God sent her a priest who read to her over a span of seven years before he was assigned to another village. He was grateful to be able to provide for Margery’s spiritual comfort as well as increase his own knowledge of scripture and theology.

Margery continued to be harassed by folks who were annoyed by her. I love her boldness here when she tried to tell Jesus how to do His job:

She prayed, “Nay, worthy Lord Jesus, chastise no creature for me. You know well, Lord, that I desire no vengeance, but I ask mercy and grace for all men if it be your will to grant it. Nevertheless, Lord, rather than they should be parted for you without end, chastise them as you yourself will. It seems, Lord, in my soul that you are full of charity, for you say you will not the death of a sinful man. And you say also you will all men be saved. Then, Lord, since you would all men should be saved, I must will the same, as you say yourself that I must love my fellow Christians as my own self. And, Lord, you know that I have wept and sorrowed many years because I would be saved, and so much I do for my fellow Christians.”

Our Lord Jesus Christ said unto the said creature, “Daughter, you shall well see when you are in heaven with me that there is no man damned but he who is well worthy to be damned, and you shall hold yourself well pleased with all my works.” –Staley, The Book, page 117

Later when she was again worried about what people thought about all her weeping, God reminds her to recognize and remember her heavenly audience:

And, daughter, I have oftentimes said to you that there is no saint in heaven, but if you will speak with him, he is ready toward you, to comfort you and speak to you in my name. My angels are ready to offer your holy thoughts and your prayers to me, and the tears of your eyes also, for your tears are angels’ drink, and they are truly sweetened and spiced wine to them. – Staley, The Book, page 118

Margery later describes a situation when her weeping was required:

Also, the said creature was desired by many people to be with them at their dying and to pray for them, for though they loved not her weeping nor her crying in her lifetime, they desired that she should both weep and cry when they should die, and so she did. – Staley, The Book, page 126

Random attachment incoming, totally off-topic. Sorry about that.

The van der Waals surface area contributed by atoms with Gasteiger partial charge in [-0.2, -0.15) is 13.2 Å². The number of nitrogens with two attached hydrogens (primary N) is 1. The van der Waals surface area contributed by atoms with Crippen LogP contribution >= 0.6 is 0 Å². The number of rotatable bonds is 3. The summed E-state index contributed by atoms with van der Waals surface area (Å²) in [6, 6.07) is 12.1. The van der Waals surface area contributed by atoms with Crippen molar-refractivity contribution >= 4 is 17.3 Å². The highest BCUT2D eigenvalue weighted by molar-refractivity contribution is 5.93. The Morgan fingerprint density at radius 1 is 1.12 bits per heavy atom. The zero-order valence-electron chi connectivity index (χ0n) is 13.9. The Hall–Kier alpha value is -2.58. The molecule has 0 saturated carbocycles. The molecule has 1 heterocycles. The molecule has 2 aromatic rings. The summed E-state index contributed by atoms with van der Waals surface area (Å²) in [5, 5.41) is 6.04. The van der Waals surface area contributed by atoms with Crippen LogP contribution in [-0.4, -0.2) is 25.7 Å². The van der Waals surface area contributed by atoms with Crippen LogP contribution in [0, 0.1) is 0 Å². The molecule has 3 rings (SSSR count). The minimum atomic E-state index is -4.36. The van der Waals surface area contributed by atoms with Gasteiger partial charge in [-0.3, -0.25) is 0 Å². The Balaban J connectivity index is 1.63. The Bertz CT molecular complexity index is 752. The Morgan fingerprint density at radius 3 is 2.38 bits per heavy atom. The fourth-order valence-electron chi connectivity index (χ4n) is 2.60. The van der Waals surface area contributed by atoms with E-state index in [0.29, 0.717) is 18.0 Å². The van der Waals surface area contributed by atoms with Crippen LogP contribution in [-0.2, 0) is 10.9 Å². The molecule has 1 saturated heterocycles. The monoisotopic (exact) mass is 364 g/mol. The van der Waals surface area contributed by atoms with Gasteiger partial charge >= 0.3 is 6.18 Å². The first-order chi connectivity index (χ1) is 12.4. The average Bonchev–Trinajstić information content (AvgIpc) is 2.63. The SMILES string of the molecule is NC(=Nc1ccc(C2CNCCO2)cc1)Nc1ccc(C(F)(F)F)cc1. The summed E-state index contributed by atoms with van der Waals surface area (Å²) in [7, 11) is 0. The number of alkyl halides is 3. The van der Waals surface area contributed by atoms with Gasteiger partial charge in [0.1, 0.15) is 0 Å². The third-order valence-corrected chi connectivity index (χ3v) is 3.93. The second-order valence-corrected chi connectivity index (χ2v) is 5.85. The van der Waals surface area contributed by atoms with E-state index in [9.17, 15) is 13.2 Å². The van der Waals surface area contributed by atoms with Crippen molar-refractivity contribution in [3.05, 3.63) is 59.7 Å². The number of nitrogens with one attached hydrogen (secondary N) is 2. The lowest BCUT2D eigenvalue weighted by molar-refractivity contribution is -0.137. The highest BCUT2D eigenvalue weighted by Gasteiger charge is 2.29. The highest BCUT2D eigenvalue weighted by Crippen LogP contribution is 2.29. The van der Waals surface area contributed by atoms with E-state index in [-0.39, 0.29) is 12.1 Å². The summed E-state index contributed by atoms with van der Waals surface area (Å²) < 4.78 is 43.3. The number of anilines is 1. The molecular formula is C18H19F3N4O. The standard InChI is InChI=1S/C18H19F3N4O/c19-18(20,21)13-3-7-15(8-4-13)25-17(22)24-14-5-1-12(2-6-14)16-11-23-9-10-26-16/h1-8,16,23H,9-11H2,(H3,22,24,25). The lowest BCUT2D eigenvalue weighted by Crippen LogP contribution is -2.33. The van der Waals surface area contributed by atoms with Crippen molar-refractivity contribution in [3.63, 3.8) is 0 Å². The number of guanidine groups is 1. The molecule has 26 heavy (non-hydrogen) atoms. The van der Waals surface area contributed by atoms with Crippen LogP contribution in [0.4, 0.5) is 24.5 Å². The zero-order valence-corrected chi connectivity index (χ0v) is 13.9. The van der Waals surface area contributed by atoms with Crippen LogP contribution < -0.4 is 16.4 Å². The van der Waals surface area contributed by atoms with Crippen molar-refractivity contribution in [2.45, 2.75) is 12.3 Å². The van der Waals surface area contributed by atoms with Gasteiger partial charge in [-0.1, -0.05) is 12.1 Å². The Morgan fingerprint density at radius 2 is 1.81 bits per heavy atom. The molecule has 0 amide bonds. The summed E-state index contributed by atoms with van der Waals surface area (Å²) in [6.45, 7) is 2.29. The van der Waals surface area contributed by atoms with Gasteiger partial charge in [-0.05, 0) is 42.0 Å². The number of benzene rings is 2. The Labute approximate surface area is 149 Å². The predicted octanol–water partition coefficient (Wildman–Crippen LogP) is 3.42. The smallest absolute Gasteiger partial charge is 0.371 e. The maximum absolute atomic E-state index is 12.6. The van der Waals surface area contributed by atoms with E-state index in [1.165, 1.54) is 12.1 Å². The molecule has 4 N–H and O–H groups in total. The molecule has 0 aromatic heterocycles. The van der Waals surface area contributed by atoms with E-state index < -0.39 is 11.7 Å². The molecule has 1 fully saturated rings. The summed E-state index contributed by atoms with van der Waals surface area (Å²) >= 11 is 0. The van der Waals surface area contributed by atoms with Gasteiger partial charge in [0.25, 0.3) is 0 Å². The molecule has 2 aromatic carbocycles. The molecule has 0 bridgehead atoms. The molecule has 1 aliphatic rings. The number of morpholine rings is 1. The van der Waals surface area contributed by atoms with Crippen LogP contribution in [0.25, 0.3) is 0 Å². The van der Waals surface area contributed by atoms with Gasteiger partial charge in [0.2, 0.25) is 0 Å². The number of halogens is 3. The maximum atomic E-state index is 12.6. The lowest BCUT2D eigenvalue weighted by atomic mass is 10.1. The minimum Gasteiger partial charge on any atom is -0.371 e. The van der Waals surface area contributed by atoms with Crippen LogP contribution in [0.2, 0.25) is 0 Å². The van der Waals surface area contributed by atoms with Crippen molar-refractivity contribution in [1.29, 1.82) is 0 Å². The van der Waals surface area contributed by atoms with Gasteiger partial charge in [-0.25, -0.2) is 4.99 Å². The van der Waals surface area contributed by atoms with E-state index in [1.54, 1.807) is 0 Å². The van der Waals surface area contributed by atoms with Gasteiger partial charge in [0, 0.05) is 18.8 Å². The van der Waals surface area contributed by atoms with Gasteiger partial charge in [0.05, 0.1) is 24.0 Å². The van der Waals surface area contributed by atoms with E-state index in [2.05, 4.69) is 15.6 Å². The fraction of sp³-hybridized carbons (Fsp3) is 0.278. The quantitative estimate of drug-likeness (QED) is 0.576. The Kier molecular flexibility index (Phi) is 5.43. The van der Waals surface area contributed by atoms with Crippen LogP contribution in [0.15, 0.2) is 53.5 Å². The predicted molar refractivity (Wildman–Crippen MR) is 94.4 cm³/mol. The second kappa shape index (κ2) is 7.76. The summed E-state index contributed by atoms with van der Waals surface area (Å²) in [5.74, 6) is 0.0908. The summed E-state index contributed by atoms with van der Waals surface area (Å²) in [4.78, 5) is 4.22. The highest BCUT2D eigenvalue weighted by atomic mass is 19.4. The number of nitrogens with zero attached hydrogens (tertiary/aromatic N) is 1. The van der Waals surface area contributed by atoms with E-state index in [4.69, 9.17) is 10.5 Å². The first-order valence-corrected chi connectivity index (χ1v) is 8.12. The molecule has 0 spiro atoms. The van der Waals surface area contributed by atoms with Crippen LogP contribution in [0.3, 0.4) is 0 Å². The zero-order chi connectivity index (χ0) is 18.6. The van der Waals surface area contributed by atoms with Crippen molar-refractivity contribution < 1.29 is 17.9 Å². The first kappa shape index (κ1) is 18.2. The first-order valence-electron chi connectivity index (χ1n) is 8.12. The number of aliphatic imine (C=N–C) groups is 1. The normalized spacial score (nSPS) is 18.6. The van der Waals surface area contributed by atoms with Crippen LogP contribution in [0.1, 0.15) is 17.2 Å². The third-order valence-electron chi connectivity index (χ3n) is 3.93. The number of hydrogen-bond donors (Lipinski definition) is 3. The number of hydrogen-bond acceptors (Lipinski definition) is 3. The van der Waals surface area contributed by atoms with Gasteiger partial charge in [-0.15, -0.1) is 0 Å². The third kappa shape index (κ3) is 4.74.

Ah, people.

And there was the time Margery asked God how much longer she would live, and He answered, fifteen years.

“A, Lord, I shall think it many thousand years.”

Our Lord answered to her, “Daughter you must bethink you of my blessed mother who lived after me on earth for fifteen years, also Saint John the Evangelist, and Mary Magdalene, who loved me right highly.”

“A, blissful Lord,” said she, “I would I were as worthy to be sure of your love as Mary Magdalene was.”

Then said our Lord, “Truly, daughter, I love you as well, and the same peace that I gave to her, the same peace I give to you. For, daughter, there is no saint in heaven displeased if I love a creature on earth as much as I do them. Therefore, they will not otherwise than I will. – Staley, The Book, page 129

Wow. This is profound stuff. Makes me happy.

But then there’s this bit with the lepers that has me shaking my head and thinking, Oh, Margery, you’re such a copycat:

So, Jesus explained to Margery that she should see those with leprosy as Himself. Now, leprosy is a repulsive illness. It’s ugly and it has a terrible odor. Both St. Francis of Assisi and St. Catherine of Siena suffered through visceral feelings of disgust when they tried to nurse the sick. In other words, they could not overcome their gag reflex by sheer will. Now, my gag reflex kicks in at the mere mention of the phrase “gag reflex,” so I can relate. For both Catherine and Francis, it took seeing Jesus in the eyes of each patient, practice, and a healthy dose of miracle for both of them to overcome their physical reflexes. And, while Francis lived about 200 years before Margery, and Catherine died in Italy when Margery was a child in England, no doubt Margery visited their shrines and learned their stories. Here’s what happened after her vision:

And so, she did in the sight of her soul, for through beholding the sick man, her mind was all taken into our Lord Jesus Christ. Then had she great mourning and sorrowing because she might not kiss lepers when she saw them or met with them in the streets for the love of Jesus.